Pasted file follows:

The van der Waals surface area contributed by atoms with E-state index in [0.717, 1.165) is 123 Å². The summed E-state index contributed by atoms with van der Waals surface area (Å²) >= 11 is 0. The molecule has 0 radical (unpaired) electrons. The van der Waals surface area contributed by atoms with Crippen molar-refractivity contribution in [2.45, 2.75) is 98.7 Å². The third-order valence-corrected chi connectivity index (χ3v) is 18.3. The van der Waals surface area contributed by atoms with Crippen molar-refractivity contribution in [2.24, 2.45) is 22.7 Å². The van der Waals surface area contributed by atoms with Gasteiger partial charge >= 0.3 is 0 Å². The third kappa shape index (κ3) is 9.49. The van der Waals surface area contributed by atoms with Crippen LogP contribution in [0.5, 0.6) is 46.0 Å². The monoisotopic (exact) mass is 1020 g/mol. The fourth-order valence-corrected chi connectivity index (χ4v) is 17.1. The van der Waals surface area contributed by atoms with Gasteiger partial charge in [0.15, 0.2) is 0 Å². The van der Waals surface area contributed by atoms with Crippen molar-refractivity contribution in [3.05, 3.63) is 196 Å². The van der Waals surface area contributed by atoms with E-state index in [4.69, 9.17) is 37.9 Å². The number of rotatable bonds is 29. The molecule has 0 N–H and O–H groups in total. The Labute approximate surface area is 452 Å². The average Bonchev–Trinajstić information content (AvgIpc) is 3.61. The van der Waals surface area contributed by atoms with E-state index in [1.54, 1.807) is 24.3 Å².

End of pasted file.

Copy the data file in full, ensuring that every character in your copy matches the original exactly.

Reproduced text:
The van der Waals surface area contributed by atoms with E-state index in [0.717, 1.165) is 123 Å². The summed E-state index contributed by atoms with van der Waals surface area (Å²) >= 11 is 0. The molecule has 0 radical (unpaired) electrons. The van der Waals surface area contributed by atoms with Crippen molar-refractivity contribution in [2.45, 2.75) is 98.7 Å². The third-order valence-corrected chi connectivity index (χ3v) is 18.3. The van der Waals surface area contributed by atoms with Crippen molar-refractivity contribution in [2.24, 2.45) is 22.7 Å². The van der Waals surface area contributed by atoms with Gasteiger partial charge >= 0.3 is 0 Å². The third kappa shape index (κ3) is 9.49. The van der Waals surface area contributed by atoms with Crippen LogP contribution in [0.5, 0.6) is 46.0 Å². The monoisotopic (exact) mass is 1020 g/mol. The fourth-order valence-corrected chi connectivity index (χ4v) is 17.1. The van der Waals surface area contributed by atoms with Gasteiger partial charge in [0.15, 0.2) is 0 Å². The van der Waals surface area contributed by atoms with Crippen molar-refractivity contribution in [3.05, 3.63) is 196 Å². The van der Waals surface area contributed by atoms with E-state index in [4.69, 9.17) is 37.9 Å². The number of rotatable bonds is 29. The molecule has 0 N–H and O–H groups in total. The Labute approximate surface area is 452 Å². The average Bonchev–Trinajstić information content (AvgIpc) is 3.61. The van der Waals surface area contributed by atoms with E-state index in [1.54, 1.807) is 24.3 Å².